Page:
Enchanted by a summer love with the prospect of an extraordinary vacation, Ryan Griffith is thrown back to harsh reality when he gets accused of murdering the newly elected mayor of Lima and imprisoned with no chance of getting free. All his efforts to stay out of trouble fail, and he’s forced to serve the jail’s gang leader. Ethan and Jazmin find out that more parties are interested in keeping their best friend as a scapegoat in prison, and it’s their task to find evidence to prove his innocence.
“Don’t say you’re taking me to court like this!” Ryan protested when three guards arrived to shackle him. “I must be allowed to change clothes, damn it! I can’t appear before the judge like this! Hey, you bitches, tell me what you’re doing!”
“My lawyer told me—”
The muzzle was around his chin and closed behind his head before he could finish the sentence. Ryan cursed his helplessness as he was taken through the locks. The guards had allowed him to put on his shirt and provided white canvas shoes, which was—according to Nesto’s malicious joy—an honor, but didn’t deliver any explanation of the procedure, nor did they follow the rules Sastre had listed the day before. When he didn’t walk fast enough, he was pushed and ended up stumbling on the steps toward a small jail bus. Five inmates were already seated. Ryan recognized three members of the bad tattoo faction, one from the green shawl faction, and another foreigner, who met his gaze, showing he shouldn’t be messed with. Ryan remembered him being the stubborn loner who only moved when the leader of the brown ribbon faction ordered him around. Ryan played deaf to the bitter jokes of the three gang members sitting to his left. He sat down and remained calm when he was chained to the lower part of the seat. The bus was locked from the outside, with one guard sitting close to the inmates to keep them in view. The bus roared shakily as the driver put it in gear.
Through the window he saw a large black SUV accompanying the bus. Then, for the first time in ten days, his eyes took in the landscape outside jail walls. Though the rows of houses and streets were nothing out of the ordinary, he couldn’t stop thinking how it would be to walk down to the beach and relax in the sun, free of fear, his own master once again. While the gang members chatted throughout the ride, Ryan couldn’t think of anything except the hearing ahead. In spite of Sastre’s careful and cautious words, he still hoped to find a judge who would see the evidence and realize he could never in his life have murdered Juan Alfaro.
* * * *
Sara had the hiccups and forced them down when the connection to Ethan’s cell phone was made. “I just got the information there’s word out Ryan shall be prepared for a good show.”
“Who told you?”
“I’ve got a contact to the police, you know. He said he couldn’t tell the source, but word’s out that there might be something done to him to…I don’t know, let him freak out.” Sara was so nervous she couldn’t swallow. “See that you get to him fast.”
“Will do.” Ethan hung up.
“Eladio?” Nico asked quietly while he steered her Fiat toward the courthouse.
“Yes.” The hiccups were back, and worse than before. “He sounded so urgent I feel really sick.”
“Shall I stop?”
“No. Guess this won’t end until we are through with the hearing. So the police have got something to do with the mayor’s murder. And they’re not trying hard to conceal it. Which means some high-ranking officers have to be involved.” She looked at her brother for help. “Tell me, is there anything we haven’t tried so far? Can we do more? I mean, Eladio’s trying to help us, but—”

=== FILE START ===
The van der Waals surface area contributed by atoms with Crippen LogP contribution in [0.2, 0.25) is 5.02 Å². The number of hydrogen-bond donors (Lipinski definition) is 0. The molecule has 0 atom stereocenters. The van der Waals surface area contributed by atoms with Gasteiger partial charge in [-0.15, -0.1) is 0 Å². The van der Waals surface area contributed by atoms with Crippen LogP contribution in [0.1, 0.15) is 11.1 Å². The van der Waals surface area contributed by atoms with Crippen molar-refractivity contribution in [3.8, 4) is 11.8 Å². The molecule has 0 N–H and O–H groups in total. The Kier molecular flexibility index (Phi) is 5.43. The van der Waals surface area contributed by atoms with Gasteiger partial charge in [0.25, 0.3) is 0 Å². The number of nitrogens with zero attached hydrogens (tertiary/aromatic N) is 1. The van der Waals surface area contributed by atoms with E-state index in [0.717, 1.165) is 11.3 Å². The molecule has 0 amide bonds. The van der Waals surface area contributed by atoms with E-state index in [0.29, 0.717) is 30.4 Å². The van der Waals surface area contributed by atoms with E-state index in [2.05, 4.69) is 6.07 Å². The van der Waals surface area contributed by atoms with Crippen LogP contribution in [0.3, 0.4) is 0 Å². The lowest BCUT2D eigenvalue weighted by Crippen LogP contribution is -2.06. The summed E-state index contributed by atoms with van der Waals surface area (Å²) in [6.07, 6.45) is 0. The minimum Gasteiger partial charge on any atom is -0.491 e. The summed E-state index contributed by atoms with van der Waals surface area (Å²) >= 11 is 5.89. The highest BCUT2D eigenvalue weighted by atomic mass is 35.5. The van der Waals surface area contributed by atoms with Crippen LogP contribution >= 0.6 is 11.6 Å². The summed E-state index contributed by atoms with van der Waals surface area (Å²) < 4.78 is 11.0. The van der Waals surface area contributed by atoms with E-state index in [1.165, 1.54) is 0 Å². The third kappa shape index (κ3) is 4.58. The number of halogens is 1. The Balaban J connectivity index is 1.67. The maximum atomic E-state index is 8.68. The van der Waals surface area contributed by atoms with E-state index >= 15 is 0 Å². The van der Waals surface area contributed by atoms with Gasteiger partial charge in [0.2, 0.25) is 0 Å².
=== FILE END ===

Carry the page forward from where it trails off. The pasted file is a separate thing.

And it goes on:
“Vancho said he talked with his lovely lady. She’s working for the anti-drug branch of the army. She heads a more reliable section of forces fighting drug production and dealing.”
“I’ve heard of them. But this won’t help right now.”
* * * *
Though the bus came to a stop at the side entrance of the courthouse, a lot of press and TV teams had taken up position from the curb along the roped-in sidewalk, and the cameras were rolling when Ryan had to exit the bus first, led by two guards. They had a hard grip on his arms and stern expressions. Ryan couldn’t shake the fear of being led to his execution, with the crowd cheering his upcoming death. Hope of being treated fairly and respectfully had fled him days before. He knew he was nothing but a pawn in a large game of which he didn’t know the rules and—in his current state of mind—didn’t expect to learn them before he was killed by either a gang member or Marquez.
Reporters threw questions at him asking whether he would plead guilty and take responsibility for his crime. They ignored that he was wearing a muzzle and couldn’t answer any of the dumb questions. Nesto’s words ran in a loop in Ryan’s mind. He was good for show, the scapegoat that looked great on TV and would—eventually—be convicted if no one else could be found guilty in time to replace him. Channels all over the country would feature every minute from the bus to the entrance with sappy words, calling him the murderer finally brought before the judge. Ryan lowered his chin, forcing his breathing to slow down—he couldn’t get enough air. The chain between his feet was short, and he stumbled on almost every step. He felt like he was running hurdles, passing through entrances, crossing corridors and walking upstairs until the guards pushed him into a small room inside the courthouse. He was sweating badly and hyperventilating, relieved when the muzzle came off.
“God, this is awful!” He looked around the sparsely furnished room and stretched out his hands to be freed.
“Hold still!” the guard to his right demanded. He fumbled in the small bag bound to his belt while his partner kept Ryan in a tight grip.
“Won’t you take off the shackles?” Ryan looked left and right, alarmed. “I mean, I have to change clothes, right? Where’s my lawyer? And my friend? They were supposed to be here!”